Looking back many years to when I first started in graphic design, I recall how  black turned out to be the most perplexing of all the colors. Frankly, this came as a surprise because it seemed to me that it should be the most simple. Just hit the Black button and you have black right? Well it turned out I was quite wrong, and this cost me some money and caused me some embarrassment.

I had designed a beautiful luxury mailer for a client which was mostly black + images. The proofs from the printer looked great (done digitally), and my client happily signed off. But when the final run (printed using the four-color process) was delivered, I was the first person to get a call they were disappointed and rightly so. The black was washed out and had a slightly reddish hue that looked particularly pathetic when compared side-by-side with the original proof. What to do? I called the printer who blamed it on my file (of course), so I asked why I hadn’t been informed that there was an issue pointing out how great the original digital proof had looked. They had one of their art room people connect with me, and this is what I learned…

We should all know by now that RGB documents are meant for screens, and CMYK documents are meant for printing. Therefore, when you print a CMYK document, and you need a really rich black it’s important to remember one thing: 100% K is not the blackest black!!! (100% K is what Adobe products default to when black is selected). Yes, it does appear black on the screen, but this doesn’t necessarily make it so -as too many of us have learned with less-than-true black printing.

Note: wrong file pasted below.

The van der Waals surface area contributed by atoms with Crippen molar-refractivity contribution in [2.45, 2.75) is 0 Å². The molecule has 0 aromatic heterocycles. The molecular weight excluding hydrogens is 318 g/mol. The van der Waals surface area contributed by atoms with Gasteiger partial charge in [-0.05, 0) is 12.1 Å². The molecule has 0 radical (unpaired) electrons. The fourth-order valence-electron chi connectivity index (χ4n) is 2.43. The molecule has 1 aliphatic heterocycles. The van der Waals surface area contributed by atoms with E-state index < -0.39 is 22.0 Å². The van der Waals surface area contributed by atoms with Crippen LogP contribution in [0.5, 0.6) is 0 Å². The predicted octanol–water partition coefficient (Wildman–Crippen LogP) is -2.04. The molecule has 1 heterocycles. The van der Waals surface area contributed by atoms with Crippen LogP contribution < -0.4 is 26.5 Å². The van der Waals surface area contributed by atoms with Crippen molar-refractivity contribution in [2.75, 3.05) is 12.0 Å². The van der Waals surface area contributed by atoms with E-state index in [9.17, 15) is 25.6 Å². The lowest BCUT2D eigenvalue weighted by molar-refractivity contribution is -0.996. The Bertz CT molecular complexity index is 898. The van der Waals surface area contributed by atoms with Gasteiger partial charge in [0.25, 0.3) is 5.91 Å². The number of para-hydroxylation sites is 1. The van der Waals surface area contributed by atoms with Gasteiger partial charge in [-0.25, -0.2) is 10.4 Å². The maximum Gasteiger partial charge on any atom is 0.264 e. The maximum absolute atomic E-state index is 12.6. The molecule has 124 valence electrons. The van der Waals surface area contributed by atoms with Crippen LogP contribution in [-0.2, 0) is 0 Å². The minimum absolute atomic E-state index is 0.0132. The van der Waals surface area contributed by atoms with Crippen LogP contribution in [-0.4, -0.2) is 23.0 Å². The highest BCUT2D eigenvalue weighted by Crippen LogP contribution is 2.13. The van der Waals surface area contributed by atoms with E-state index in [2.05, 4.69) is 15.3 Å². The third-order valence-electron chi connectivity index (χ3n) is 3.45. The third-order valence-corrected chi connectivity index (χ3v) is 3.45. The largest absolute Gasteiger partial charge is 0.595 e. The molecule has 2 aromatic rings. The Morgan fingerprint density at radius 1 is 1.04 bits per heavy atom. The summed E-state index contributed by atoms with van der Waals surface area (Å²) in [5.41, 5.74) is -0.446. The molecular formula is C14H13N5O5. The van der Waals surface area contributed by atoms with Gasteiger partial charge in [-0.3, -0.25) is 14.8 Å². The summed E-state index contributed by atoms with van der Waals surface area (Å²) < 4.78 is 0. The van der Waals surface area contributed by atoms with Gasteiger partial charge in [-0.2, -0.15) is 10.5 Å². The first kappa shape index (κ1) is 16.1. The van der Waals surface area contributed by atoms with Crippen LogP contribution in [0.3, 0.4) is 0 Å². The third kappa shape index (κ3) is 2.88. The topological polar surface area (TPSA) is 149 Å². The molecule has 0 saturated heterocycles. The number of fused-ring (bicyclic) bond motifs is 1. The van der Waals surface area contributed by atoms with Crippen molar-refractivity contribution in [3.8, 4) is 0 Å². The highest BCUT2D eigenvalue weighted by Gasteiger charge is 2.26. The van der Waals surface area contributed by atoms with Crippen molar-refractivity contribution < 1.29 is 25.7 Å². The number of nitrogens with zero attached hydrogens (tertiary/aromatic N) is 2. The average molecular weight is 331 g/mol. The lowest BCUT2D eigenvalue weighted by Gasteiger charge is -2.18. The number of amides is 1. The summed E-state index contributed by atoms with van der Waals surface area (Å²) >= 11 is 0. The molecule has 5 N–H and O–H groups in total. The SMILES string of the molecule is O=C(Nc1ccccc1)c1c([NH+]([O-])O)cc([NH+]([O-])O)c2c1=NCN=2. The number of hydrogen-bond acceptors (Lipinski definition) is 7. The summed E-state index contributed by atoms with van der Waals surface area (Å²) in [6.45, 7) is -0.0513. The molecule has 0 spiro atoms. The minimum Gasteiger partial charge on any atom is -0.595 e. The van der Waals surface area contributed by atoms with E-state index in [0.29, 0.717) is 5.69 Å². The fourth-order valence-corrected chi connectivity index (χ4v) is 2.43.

To obtain a true black, you must set CMYK to the following colors:

Most used
C-75 M-68 Y-67 K-90

The reason none of the values are set to 100% is to avoid having the printing end up muddy looking. As a disclaimer, always be sure to check with your printer as to how to produce the best blacks possible. For example Premier Printing, the company we use for printing uses C-60 M-40 Y-40 K-100. Another company uses 75% Cyan, 40% Magenta, 40% Yellow, and 100% Black. Generally, if your values are set within 7%, your results will be fine.

In spite of all of this, there are still variables, and variations in print runs still occur using the correct black. However, I have discovered a new secret weapon that ensures absolute black…consistently so!

A Breakthrough for me! The Richest and Most Consistent Black…

A very simple solution – black laminate film. Yep – there I said it. After discovering that black laminate could be printed on , I soon realized my black grievances were ended. By using films like Luxefilms® Ebony Karess™ (my personal favorite) guarantees the rich black of my dreams every time with no run-to-run inconsistencies. Because the film can be printed on, there are no graphic restrictions aside from your imagination (think foil effects, gloss and matte, etc).

“Needless to say, I have discovered a new secret weapon that ensures absolute black and consistently so!”

So thank you black laminates! My life is no longer fifty shades of gray.